“Authorities, cities, counties and states can see how their exit strategies are working and or what should be done,” says Bazaz. Downtown.AI is also able to compare traffic to historical data and integrate it with municipal data as well as show origin and destination. “Downtown.AI SaaS platform is a tool at an operational level to determine what to do,” says Bazaz. Because the data is real-time it can also help plan and manage evacuations and other people movement during an emergency or disaster.
Long queues have become commonplace since the Covid-19 pandemic. LiDAR, which most people associate with autonomous vehicles, can also be a valuable tool estimating times spent in lines and to monitor social distancing.
“iinside has been using Quanergy LiDAR for the past few years in airports at TSA security checkpoints with geofencing to determine how long the wait will be to get through,” says Steve Moody, VP of Sales, at iinside.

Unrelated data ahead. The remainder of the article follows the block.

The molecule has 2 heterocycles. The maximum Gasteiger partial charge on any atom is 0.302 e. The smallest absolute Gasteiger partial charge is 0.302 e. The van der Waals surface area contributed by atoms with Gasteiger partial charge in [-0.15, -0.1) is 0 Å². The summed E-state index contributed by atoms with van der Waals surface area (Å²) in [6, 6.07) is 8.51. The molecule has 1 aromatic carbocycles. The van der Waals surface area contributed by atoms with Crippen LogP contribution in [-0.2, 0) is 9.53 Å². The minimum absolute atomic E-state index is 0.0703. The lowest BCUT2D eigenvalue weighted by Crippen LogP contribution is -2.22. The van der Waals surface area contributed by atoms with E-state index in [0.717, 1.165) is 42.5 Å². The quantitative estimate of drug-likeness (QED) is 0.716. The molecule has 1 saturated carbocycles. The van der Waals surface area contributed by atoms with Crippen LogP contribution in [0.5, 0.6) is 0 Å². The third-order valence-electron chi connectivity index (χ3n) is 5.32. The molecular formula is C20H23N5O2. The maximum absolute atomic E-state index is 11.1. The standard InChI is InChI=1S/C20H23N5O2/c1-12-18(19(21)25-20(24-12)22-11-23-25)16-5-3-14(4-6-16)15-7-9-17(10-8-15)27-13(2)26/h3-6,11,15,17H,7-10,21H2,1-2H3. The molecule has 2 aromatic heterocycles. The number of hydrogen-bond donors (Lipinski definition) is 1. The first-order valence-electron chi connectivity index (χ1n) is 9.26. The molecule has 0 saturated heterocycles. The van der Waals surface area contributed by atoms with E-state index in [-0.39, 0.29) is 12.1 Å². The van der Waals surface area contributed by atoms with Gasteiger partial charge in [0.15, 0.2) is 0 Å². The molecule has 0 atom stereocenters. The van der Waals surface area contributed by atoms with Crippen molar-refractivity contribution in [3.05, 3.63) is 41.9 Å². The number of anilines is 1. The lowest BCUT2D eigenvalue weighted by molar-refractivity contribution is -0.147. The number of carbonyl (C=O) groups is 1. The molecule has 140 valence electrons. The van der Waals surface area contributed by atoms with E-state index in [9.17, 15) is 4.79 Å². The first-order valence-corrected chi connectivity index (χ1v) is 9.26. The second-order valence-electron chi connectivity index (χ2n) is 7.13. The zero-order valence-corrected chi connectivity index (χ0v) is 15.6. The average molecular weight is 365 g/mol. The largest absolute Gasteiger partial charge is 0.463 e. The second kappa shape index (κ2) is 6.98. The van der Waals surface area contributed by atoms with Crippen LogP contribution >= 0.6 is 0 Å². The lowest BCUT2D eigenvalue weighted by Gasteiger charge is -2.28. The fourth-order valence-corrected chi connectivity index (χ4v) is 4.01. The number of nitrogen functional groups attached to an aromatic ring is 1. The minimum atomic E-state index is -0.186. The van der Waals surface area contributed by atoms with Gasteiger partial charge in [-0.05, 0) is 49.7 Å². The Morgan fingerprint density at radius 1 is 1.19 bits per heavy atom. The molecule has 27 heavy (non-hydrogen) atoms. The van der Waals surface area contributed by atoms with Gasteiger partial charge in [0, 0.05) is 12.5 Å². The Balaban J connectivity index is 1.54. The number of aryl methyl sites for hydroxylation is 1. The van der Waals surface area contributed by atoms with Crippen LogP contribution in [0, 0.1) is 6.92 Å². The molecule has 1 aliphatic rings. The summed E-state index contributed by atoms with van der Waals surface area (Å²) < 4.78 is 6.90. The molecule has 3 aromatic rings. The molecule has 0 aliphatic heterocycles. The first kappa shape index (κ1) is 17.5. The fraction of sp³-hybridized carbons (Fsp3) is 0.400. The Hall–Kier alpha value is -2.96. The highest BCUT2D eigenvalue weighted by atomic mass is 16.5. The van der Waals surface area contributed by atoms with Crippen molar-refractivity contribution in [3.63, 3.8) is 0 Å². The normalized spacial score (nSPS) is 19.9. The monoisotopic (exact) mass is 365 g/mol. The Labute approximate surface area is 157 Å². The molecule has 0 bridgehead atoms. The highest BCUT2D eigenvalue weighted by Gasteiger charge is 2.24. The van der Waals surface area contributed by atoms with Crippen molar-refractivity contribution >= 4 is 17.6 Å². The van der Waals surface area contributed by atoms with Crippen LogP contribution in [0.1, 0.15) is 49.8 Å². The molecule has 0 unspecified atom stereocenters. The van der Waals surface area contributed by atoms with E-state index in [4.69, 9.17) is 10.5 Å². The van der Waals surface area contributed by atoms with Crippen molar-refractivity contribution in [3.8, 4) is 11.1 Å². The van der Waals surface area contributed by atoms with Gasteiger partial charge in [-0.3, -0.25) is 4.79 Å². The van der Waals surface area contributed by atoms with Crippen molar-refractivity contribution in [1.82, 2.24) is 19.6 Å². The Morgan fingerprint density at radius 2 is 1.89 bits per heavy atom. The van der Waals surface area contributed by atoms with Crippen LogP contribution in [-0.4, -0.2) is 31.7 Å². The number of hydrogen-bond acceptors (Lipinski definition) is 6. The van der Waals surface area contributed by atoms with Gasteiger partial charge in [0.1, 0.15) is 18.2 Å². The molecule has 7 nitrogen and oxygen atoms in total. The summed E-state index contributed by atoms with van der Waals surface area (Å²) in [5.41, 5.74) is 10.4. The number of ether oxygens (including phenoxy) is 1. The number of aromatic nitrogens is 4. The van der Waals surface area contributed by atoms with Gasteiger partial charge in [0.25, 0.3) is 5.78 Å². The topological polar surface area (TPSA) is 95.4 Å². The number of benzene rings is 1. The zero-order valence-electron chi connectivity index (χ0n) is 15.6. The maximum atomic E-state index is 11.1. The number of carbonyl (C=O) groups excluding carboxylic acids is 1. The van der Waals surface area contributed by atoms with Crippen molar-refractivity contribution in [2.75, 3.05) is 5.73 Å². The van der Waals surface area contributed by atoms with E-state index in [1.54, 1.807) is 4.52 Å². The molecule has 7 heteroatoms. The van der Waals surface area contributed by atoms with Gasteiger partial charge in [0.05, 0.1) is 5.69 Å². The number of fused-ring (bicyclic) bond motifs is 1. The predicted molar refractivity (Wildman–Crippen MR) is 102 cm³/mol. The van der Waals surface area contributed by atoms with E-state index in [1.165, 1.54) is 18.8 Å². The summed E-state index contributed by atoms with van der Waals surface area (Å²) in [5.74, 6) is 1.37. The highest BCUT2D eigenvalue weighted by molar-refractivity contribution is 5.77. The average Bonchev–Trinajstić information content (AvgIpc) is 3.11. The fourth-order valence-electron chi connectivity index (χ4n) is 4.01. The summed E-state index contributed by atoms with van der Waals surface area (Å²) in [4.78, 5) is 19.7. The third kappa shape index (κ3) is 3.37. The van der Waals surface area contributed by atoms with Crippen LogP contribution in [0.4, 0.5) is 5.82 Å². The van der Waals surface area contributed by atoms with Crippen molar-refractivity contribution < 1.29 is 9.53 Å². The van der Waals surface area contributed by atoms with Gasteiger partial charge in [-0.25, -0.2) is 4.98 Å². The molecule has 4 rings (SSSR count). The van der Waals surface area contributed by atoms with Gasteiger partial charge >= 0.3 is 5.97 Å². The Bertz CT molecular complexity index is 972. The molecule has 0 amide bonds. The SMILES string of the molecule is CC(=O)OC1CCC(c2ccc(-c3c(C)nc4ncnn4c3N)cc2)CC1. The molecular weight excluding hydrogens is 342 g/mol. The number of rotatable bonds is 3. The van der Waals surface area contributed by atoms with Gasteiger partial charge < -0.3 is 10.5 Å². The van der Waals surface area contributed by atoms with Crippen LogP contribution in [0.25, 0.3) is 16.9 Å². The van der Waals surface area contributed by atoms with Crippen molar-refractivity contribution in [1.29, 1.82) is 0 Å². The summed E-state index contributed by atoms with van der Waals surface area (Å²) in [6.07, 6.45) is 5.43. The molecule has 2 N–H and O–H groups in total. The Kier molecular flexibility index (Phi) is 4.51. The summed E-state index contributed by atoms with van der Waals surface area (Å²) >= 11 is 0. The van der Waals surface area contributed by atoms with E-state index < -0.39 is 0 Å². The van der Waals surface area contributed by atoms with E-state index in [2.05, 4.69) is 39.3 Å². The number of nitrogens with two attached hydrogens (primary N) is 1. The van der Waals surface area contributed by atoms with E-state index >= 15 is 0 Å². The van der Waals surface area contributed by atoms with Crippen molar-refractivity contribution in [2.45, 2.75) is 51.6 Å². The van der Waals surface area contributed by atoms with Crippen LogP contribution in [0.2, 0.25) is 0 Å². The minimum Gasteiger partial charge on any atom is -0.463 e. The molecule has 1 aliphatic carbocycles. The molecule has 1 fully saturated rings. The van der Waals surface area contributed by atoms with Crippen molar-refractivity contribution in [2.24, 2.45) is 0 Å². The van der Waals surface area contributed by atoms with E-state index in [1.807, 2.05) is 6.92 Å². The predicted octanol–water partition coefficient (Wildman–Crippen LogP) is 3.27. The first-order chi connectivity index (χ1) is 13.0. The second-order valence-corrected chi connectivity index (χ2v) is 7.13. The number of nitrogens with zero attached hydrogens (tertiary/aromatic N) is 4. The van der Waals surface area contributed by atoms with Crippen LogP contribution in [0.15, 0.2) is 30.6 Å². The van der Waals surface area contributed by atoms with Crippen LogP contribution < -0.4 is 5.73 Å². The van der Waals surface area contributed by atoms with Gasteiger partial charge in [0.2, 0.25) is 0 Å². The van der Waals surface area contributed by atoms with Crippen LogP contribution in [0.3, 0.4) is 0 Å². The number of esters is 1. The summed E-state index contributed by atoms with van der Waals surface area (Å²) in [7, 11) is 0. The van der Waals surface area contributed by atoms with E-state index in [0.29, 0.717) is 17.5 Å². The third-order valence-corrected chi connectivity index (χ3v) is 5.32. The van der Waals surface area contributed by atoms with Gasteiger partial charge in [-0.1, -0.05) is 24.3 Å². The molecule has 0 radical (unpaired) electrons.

“LiDAR is excellent at detecting movement, many airports have adapted to iinside technology to show wait times on airport monitors and send push notifications for mobile apps so that travellers will know how long they will be for the security check-in. Airport management has used the data to determine which places and what times of day could be bottlenecks.”
The company adapted its software to be able to determine the social distancing between people in a line/queue.
“This will enable the airports to know how to set up their scansions(ropes) and could be used to also give travellers ideas of the different lines and the social distancing all the time in the line,” adds Moody.
Recently, iinside produced a proof of concept for the social distancing technology that would also work for other parts of the airport such as baggage claim, gate rooms, kiosk sand food court. The iinside SafeDistance platform can also be adopted in other places where there are large amounts of people such as stadiums, concert venues and shopping malls.